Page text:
It seems like Purdue football has been bad forever these days. However, things were just about as bad today as they were back in 1996. Then the Boilermakers brass went to Wyoming and picked Joe Tiller to lead their program.
With Tiller’s hire, a new and innovative offense called the “spread offense” came to the land of power-I rushing offenses…and the rest they say is history.
Sadly, Tiller passed away today at the age of 74.
Tiller was 87-62 in 12 seasons in West Lafayette, led Purdue to eight or more wins in six of those 12 seasons and took Purdue to the 2001 Rose Bowl as conference champion.
You knew things were different in West Lafayette immediately, as Purdue went 9-3 in Tiller’s first season in 1997.
What we know as the spread offense today was infamously dubbed “basketball on grass” by Tiller. He had names like Drew Brees, Kyle Orton and Curtis Painter to execute his high-powered passing attack to near perfection.
In an age where three yards and a cloud of dust was the norm, Tiller’s spread attack was as foreign as it came. Not only did other teams begin to follow suit over the years, he made defensive football change in the Big Ten.
Athletic ability more than power became essential to success in the Big Ten — and Tiller’s offense made that happen on both sides of the football. Don’t let anyone tell you anything different.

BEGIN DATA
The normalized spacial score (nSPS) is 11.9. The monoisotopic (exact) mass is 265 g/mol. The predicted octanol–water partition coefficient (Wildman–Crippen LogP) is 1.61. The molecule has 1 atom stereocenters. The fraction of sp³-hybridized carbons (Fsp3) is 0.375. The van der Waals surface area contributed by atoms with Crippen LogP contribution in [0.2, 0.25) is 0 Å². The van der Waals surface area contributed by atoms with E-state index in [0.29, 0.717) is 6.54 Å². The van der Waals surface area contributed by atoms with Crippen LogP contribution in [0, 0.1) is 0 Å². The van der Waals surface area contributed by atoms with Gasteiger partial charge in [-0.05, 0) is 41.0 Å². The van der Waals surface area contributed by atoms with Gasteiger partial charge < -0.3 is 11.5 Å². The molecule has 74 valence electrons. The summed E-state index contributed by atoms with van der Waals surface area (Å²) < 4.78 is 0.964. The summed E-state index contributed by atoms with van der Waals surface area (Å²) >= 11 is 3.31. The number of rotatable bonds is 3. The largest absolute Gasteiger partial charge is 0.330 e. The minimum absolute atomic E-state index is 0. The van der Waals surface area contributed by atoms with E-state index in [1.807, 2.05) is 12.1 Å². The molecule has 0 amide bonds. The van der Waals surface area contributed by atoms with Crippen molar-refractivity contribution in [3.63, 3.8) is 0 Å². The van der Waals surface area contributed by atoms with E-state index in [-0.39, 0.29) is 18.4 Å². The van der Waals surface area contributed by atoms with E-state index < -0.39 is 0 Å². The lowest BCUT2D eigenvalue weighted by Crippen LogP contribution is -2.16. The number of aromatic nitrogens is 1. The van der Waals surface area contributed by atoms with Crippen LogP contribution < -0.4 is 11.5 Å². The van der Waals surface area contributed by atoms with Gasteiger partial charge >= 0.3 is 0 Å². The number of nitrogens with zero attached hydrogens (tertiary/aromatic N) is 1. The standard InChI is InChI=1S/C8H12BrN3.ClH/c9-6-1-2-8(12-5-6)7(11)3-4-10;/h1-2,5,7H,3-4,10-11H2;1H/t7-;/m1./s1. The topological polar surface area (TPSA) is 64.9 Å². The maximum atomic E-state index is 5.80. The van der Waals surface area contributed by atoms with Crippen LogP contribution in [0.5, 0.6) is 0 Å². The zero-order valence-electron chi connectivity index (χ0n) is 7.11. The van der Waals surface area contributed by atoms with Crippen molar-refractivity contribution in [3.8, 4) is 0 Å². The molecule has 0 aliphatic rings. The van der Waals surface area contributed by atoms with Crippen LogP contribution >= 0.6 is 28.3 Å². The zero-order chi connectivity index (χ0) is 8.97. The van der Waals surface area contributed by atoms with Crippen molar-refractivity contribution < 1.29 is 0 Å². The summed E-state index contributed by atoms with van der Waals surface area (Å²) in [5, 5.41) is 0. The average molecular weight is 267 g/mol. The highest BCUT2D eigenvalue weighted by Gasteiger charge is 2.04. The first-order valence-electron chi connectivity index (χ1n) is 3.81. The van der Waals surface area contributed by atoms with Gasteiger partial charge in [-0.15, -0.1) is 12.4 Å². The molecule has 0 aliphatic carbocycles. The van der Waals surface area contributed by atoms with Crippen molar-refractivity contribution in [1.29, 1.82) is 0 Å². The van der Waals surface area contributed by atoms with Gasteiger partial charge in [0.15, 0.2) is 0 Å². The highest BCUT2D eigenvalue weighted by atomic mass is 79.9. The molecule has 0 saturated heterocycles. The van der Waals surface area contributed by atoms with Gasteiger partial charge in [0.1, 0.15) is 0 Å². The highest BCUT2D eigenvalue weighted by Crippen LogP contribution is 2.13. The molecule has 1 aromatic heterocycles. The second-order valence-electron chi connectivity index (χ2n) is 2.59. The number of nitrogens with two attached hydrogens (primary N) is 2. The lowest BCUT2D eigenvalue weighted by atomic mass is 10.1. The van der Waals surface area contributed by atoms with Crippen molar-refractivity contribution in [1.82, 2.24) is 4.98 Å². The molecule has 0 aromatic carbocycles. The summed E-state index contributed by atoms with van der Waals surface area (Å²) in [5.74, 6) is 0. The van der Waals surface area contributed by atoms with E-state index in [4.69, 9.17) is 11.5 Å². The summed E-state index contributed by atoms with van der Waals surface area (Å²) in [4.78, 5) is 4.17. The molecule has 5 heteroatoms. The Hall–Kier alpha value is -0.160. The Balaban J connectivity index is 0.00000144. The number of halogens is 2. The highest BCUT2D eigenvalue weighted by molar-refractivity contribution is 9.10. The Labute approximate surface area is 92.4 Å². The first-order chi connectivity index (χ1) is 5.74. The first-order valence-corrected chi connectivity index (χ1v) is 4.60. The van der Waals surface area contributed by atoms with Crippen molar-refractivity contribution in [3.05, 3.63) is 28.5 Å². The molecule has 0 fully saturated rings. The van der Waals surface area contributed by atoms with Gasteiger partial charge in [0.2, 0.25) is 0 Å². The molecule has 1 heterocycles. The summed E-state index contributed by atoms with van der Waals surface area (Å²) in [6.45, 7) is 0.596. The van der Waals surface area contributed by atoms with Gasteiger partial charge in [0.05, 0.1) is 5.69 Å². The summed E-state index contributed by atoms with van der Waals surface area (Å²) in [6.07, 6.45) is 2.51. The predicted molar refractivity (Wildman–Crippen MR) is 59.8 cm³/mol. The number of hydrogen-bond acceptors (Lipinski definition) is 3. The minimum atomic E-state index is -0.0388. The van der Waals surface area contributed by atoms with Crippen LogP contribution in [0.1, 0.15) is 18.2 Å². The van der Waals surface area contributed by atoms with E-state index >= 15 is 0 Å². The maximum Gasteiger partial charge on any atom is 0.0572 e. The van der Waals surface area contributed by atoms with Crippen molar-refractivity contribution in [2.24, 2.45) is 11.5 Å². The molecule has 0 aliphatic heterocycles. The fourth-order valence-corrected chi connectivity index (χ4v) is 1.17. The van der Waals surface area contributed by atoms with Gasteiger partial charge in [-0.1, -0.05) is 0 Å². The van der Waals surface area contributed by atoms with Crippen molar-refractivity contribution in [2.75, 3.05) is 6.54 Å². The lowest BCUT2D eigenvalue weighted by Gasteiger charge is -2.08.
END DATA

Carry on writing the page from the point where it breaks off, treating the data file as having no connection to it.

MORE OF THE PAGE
But, those Tiller Purdue teams were more than innovative offenses. Purdue played some great defense for large parts of Tiller’s time at at the helm of the program, and put multiple defensive stars in to the NFL too.
Tiller wasn’t just a genius X’s and O’s guy, he knew how to put together a staff. Names like Brock Spack, Kevin Sumlin, Jim Chaney, Greg Olson, Mark Hagan, Danny Hope, Terrell Williams, Ted Gilmore, Bill Legg, Bob DeBesse, Randy Melvin, Gary Emanuel and Scott Downing all made stops in West Lafayette while Tiller was the head coach there.
Purdue’s innovative offense became less so as the 2000’s went on and ultimately it became time to move on. However, it is also a testament to his coaching ability that the program has never really been the same since his departure.
He will certainly be missed as a coach, but also as one of the better people to ever grace a sideline in the Big Ten. Modest, unassuming but commanding, Tiller’s impact off the field is almost as great as his impact on it.
College football and the world has lost an influential man.
R.I.P. Joe Tiller.
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